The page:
35443086_S.jpgPeople who stay married despite being unhappy do so for a variety of reasons. They may believe they cannot afford to get divorced and live on their own. Many parents stay together "for the kids," on the assumption that the children would be devastated if their parents ever split up. Sadly, many people are victims of domestic violence and are afraid to leave.

Then there is socialite and reality television star Khloe Kardashian. She and her husband, former basketball star Lamar Odom, separated some time ago, but the spouses have yet to formally divorce. Odom, as readers may know, suffered a nearly fatal drug overdose in October. Though he has since recovered, the two have been spotted in public together, and rumor has it that Kardashian is reluctant to pursue the divorce for Odom's sake.

Small mistakes in a divorce settlement can have huge consequences

10162632_S.jpgReaching a divorce settlement can be a very complicated process. It can require compromise, negotiation, patience and a commitment to finding a solution that is in your best interests. On top of all the emotional and financial changes you are already adjusting to, the actual logistics of getting divorced can prove to be quite overwhelming.

In some cases this process can be so taxing and elaborate that you lose track of all the things you are supposed to do just to get that settlement finalized. You might misplace receipts, forget about a deadline or, as was the case for one man recently, neglect to sign a single piece of paper. Unfortunately, these seemingly small oversights can have considerable consequences.

4 ways divorce can affect your credit

5463219_S.jpgEvery adult needs to take care of their credit rating, if they plan on buying a house or obtaining a credit card. Many times, employers do a credit check when evaluating job seekers.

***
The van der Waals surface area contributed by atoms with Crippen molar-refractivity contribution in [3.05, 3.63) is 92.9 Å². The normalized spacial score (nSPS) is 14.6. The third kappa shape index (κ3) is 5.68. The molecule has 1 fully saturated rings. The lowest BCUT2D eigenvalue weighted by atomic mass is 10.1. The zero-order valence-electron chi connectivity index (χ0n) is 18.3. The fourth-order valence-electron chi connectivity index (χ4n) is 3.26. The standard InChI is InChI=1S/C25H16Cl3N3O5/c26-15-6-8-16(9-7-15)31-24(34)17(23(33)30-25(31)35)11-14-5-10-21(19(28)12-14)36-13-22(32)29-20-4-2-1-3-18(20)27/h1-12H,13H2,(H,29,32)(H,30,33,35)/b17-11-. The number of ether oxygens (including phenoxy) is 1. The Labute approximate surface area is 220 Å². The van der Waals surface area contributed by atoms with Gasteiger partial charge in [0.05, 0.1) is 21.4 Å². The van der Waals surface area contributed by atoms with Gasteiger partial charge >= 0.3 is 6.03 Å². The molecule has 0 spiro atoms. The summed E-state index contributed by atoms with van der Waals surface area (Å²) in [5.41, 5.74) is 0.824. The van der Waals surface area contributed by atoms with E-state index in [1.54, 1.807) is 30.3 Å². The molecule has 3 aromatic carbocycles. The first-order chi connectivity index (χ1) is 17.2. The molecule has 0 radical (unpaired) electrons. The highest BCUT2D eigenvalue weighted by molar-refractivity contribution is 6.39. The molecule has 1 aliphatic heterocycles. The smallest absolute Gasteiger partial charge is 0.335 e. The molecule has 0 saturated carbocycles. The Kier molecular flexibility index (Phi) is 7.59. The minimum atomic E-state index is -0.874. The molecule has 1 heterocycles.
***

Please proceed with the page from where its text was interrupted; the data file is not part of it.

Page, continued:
Besides whether you pay your bills on time, one thing that can affect your credit rating is getting divorced. While divorce can be expensive, it can also lower -- or raise -- your rating in several ways.

How do I keep nonmarital property separated?

As we have discussed before in this blog, w36577933_S.jpghen a Missouri couple gets divorced, most property they own gets equitably divided between them. But only "marital" property, or property legally considered to belong to both spouses, is subject to division. Non-marital property, or things that belong to one spouse alone, goes to that spouse solely.

The obvious question, then, is how do we tell the difference between marital and non-marital property? Most of us have a bank account before we get married, and some people have a highly substantial amount of money saved up. But after getting married, it is common for spouses to open a joint checking account.

How military law views divorce

10810970_S.jpgThough a career in the military can carry many benefits, it does not make you immune from divorce. Statistics suggest that the divorce rate among service members is slightly lower than among civilians. Nevertheless, people in the military do get divorced.

Divorce is a civil law matter, not a military law one. However, military law does have some (arguably archaic) laws that attempt to control service members' private lives. Technically, a soldier or Marine getting divorced can find him- or herself running afoul of military law when they are simply trying to move on from a failed marriage.